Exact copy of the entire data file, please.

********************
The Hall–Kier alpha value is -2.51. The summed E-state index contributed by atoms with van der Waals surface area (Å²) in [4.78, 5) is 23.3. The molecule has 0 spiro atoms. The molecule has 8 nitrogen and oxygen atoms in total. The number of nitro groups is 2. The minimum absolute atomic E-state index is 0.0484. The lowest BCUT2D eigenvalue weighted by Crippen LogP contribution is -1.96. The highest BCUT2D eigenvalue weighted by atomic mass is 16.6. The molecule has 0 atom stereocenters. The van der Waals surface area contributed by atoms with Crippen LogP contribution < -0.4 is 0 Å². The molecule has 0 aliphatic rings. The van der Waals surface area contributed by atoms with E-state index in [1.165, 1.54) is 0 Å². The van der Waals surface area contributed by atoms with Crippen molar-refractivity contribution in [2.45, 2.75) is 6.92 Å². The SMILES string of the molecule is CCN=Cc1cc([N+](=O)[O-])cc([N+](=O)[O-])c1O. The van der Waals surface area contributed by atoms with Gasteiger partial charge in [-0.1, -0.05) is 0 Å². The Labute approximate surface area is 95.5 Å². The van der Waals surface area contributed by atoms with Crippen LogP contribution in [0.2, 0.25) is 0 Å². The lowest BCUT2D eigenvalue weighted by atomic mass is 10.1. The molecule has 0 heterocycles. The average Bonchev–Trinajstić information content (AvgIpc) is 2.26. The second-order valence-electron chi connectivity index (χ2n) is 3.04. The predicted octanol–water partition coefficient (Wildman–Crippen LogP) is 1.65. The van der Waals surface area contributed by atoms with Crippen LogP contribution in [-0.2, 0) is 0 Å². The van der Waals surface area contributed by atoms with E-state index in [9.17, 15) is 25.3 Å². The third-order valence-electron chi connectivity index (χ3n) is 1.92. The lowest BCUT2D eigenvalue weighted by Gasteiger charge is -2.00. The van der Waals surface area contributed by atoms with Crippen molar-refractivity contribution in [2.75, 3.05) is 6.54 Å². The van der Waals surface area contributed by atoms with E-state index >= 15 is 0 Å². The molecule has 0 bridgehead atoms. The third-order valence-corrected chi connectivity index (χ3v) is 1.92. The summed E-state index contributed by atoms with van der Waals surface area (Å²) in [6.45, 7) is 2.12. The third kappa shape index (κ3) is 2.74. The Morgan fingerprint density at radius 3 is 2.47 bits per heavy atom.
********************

The Hall–Kier alpha value is -2.51. The summed E-state index contributed by atoms with van der Waals surface area (Å²) in [4.78, 5) is 23.3. The molecule has 0 spiro atoms. The molecule has 8 nitrogen and oxygen atoms in total. The number of nitro groups is 2. The minimum absolute atomic E-state index is 0.0484. The lowest BCUT2D eigenvalue weighted by Crippen LogP contribution is -1.96. The highest BCUT2D eigenvalue weighted by atomic mass is 16.6. The molecule has 0 atom stereocenters. The van der Waals surface area contributed by atoms with Crippen LogP contribution < -0.4 is 0 Å². The molecule has 0 aliphatic rings. The van der Waals surface area contributed by atoms with E-state index in [1.165, 1.54) is 0 Å². The van der Waals surface area contributed by atoms with Crippen molar-refractivity contribution in [2.45, 2.75) is 6.92 Å². The SMILES string of the molecule is CCN=Cc1cc([N+](=O)[O-])cc([N+](=O)[O-])c1O. The van der Waals surface area contributed by atoms with Gasteiger partial charge in [-0.1, -0.05) is 0 Å². The Labute approximate surface area is 95.5 Å². The van der Waals surface area contributed by atoms with Crippen LogP contribution in [0.2, 0.25) is 0 Å². The lowest BCUT2D eigenvalue weighted by atomic mass is 10.1. The molecule has 0 heterocycles. The average Bonchev–Trinajstić information content (AvgIpc) is 2.26. The second-order valence-electron chi connectivity index (χ2n) is 3.04. The predicted octanol–water partition coefficient (Wildman–Crippen LogP) is 1.65. The van der Waals surface area contributed by atoms with Crippen LogP contribution in [-0.2, 0) is 0 Å². The van der Waals surface area contributed by atoms with E-state index in [9.17, 15) is 25.3 Å². The third-order valence-electron chi connectivity index (χ3n) is 1.92. The lowest BCUT2D eigenvalue weighted by Gasteiger charge is -2.00. The van der Waals surface area contributed by atoms with Crippen molar-refractivity contribution in [2.75, 3.05) is 6.54 Å². The van der Waals surface area contributed by atoms with E-state index >= 15 is 0 Å². The molecule has 0 bridgehead atoms. The third-order valence-corrected chi connectivity index (χ3v) is 1.92. The summed E-state index contributed by atoms with van der Waals surface area (Å²) in [6.45, 7) is 2.12. The third kappa shape index (κ3) is 2.74. The Morgan fingerprint density at radius 3 is 2.47 bits per heavy atom.